Indexicality
Indexicality is a concept referring to the fact that the meaning of...

Infant Mortality Rate
Infant mortality rate is a measure used by demographers that measures the...

Institution
An institution is a long-standing set of ideas about how to accomplish...

Effect (Statistical)
A statistical effect is a difference in value of one variable that is...

Egoism
Egoism is the tendency of individuals to focus only on themselves in...

Embourgeoisement
Embourgeoisement, studied mainly by Karl Marx, is the process through...

Emergent Norm Theory
Emergent norm theory is a theory used to explain collective behavior...

Emergent Properties
Emergent properties is a concept that was developed by Emile Durkheim...

Epidemiology
Epidemiology is the study of how disease and illness and other...

Expectation States Theory
Expectation states theory is an approach to understanding how people...

Expressive Roles And Task Roles
Expressive roles and task roles describe two ways of participating in...

Factor Analysis
Factor analysis is a statistical technique used for replacing a large...

Family
The family is a social institution that is defined by the social functions...

Feminization and Masculinization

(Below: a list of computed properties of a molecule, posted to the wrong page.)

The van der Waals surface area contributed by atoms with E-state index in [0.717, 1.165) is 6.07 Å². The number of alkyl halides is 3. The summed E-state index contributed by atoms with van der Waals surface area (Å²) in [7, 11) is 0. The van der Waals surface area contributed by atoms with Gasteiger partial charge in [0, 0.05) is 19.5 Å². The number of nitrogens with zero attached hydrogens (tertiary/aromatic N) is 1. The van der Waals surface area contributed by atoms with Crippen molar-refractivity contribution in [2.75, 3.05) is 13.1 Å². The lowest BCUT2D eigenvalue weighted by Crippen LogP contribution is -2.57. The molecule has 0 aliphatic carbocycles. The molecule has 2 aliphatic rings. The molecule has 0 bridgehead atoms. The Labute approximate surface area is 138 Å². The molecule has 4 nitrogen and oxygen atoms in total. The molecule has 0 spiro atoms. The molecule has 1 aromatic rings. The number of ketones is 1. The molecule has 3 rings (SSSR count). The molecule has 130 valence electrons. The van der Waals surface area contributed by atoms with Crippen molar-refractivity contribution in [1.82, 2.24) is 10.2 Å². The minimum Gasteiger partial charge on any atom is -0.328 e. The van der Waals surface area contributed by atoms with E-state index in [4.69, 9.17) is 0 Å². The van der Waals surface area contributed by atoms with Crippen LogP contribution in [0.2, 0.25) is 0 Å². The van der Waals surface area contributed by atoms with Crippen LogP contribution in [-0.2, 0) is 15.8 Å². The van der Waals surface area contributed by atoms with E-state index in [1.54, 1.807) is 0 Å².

Feminization is a process in which some aspect of social life changes toward...

Fetishism Of Commodities
Fetishism of commodities is a term coined by Karl Marx, who defined it...

Cultural Materialism
Cultural materialism is a theory that explains aspects of culture, such as...

Culture
Culture is the accumulated store of symbols, ideas, and materials products...

De-skilling
De-skilling is the process of using technology and the fragmentation of work...

Delinquent Drift
Delinquent drift is the process through which young people rationalize...

Deviance
Deviance is any behavior that violates a social norm.

Division Of Labor
Division of labor refers to the range of tasks within a social system....

Dual Consciousness
Dual consciousness exists when people hold one set of beliefs based on...

Coefficient Of Alienation
In statistical analyses such as correlation, regression, or path analysis...